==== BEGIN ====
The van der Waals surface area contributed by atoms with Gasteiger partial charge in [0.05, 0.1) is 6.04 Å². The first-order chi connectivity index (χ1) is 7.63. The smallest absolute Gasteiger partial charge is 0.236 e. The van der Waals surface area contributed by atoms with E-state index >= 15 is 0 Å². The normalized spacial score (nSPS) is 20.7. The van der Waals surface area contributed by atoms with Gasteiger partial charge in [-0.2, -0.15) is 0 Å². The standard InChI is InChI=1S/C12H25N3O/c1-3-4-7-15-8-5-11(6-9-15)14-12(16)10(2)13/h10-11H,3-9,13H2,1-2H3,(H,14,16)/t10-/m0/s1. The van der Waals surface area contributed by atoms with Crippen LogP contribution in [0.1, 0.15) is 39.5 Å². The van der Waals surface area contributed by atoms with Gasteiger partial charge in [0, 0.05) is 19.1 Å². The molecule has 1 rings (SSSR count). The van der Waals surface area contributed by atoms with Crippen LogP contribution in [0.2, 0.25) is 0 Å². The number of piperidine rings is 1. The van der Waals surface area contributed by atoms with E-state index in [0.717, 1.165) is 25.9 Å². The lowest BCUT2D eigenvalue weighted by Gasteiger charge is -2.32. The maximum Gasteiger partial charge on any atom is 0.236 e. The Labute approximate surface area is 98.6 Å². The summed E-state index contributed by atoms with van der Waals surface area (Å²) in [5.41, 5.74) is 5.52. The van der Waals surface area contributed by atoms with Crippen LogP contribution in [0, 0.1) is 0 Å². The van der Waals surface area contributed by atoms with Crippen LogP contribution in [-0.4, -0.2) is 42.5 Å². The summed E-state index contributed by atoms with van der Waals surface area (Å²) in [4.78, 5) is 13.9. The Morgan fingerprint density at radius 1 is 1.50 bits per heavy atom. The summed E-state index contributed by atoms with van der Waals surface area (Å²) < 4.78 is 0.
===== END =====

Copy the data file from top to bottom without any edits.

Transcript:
The van der Waals surface area contributed by atoms with Gasteiger partial charge in [0.05, 0.1) is 6.04 Å². The first-order chi connectivity index (χ1) is 7.63. The smallest absolute Gasteiger partial charge is 0.236 e. The van der Waals surface area contributed by atoms with E-state index >= 15 is 0 Å². The normalized spacial score (nSPS) is 20.7. The van der Waals surface area contributed by atoms with Gasteiger partial charge in [-0.2, -0.15) is 0 Å². The standard InChI is InChI=1S/C12H25N3O/c1-3-4-7-15-8-5-11(6-9-15)14-12(16)10(2)13/h10-11H,3-9,13H2,1-2H3,(H,14,16)/t10-/m0/s1. The van der Waals surface area contributed by atoms with Crippen LogP contribution in [0.1, 0.15) is 39.5 Å². The van der Waals surface area contributed by atoms with Gasteiger partial charge in [0, 0.05) is 19.1 Å². The molecule has 1 rings (SSSR count). The van der Waals surface area contributed by atoms with Crippen LogP contribution in [0.2, 0.25) is 0 Å². The number of piperidine rings is 1. The van der Waals surface area contributed by atoms with E-state index in [0.717, 1.165) is 25.9 Å². The lowest BCUT2D eigenvalue weighted by Gasteiger charge is -2.32. The maximum Gasteiger partial charge on any atom is 0.236 e. The Labute approximate surface area is 98.6 Å². The summed E-state index contributed by atoms with van der Waals surface area (Å²) in [5.41, 5.74) is 5.52. The van der Waals surface area contributed by atoms with Crippen LogP contribution in [0, 0.1) is 0 Å². The van der Waals surface area contributed by atoms with Crippen LogP contribution in [-0.4, -0.2) is 42.5 Å². The summed E-state index contributed by atoms with van der Waals surface area (Å²) in [4.78, 5) is 13.9. The Morgan fingerprint density at radius 1 is 1.50 bits per heavy atom. The summed E-state index contributed by atoms with van der Waals surface area (Å²) < 4.78 is 0.